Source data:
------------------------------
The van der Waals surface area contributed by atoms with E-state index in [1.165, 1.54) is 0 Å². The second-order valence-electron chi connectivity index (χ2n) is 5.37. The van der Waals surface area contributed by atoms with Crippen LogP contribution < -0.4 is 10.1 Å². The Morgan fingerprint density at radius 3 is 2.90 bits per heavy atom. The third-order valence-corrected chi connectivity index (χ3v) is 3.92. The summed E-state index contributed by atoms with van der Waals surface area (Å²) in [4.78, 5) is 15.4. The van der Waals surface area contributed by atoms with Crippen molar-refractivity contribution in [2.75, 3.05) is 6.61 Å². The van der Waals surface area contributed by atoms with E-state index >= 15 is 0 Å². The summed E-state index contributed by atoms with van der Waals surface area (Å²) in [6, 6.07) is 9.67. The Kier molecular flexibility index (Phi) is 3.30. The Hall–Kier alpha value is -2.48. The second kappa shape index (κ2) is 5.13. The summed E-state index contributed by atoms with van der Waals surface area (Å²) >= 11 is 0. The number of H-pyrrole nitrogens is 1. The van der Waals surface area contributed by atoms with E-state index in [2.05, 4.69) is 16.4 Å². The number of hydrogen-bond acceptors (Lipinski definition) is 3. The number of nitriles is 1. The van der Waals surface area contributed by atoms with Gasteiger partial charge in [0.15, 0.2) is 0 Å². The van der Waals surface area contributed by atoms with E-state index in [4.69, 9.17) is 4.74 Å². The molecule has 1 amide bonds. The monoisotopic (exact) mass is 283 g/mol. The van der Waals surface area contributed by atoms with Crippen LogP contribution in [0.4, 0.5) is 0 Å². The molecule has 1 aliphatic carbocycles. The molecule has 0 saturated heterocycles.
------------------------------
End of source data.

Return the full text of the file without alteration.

The van der Waals surface area contributed by atoms with E-state index in [1.165, 1.54) is 0 Å². The second-order valence-electron chi connectivity index (χ2n) is 5.37. The van der Waals surface area contributed by atoms with Crippen LogP contribution < -0.4 is 10.1 Å². The Morgan fingerprint density at radius 3 is 2.90 bits per heavy atom. The third-order valence-corrected chi connectivity index (χ3v) is 3.92. The summed E-state index contributed by atoms with van der Waals surface area (Å²) in [4.78, 5) is 15.4. The van der Waals surface area contributed by atoms with Crippen molar-refractivity contribution in [2.75, 3.05) is 6.61 Å². The van der Waals surface area contributed by atoms with E-state index >= 15 is 0 Å². The summed E-state index contributed by atoms with van der Waals surface area (Å²) in [6, 6.07) is 9.67. The Kier molecular flexibility index (Phi) is 3.30. The Hall–Kier alpha value is -2.48. The second kappa shape index (κ2) is 5.13. The summed E-state index contributed by atoms with van der Waals surface area (Å²) >= 11 is 0. The number of H-pyrrole nitrogens is 1. The van der Waals surface area contributed by atoms with E-state index in [2.05, 4.69) is 16.4 Å². The number of hydrogen-bond acceptors (Lipinski definition) is 3. The number of nitriles is 1. The van der Waals surface area contributed by atoms with Gasteiger partial charge in [0.15, 0.2) is 0 Å². The van der Waals surface area contributed by atoms with E-state index in [4.69, 9.17) is 4.74 Å². The molecule has 1 amide bonds. The monoisotopic (exact) mass is 283 g/mol. The van der Waals surface area contributed by atoms with Crippen LogP contribution in [0.4, 0.5) is 0 Å². The molecule has 1 aliphatic carbocycles. The molecule has 0 saturated heterocycles.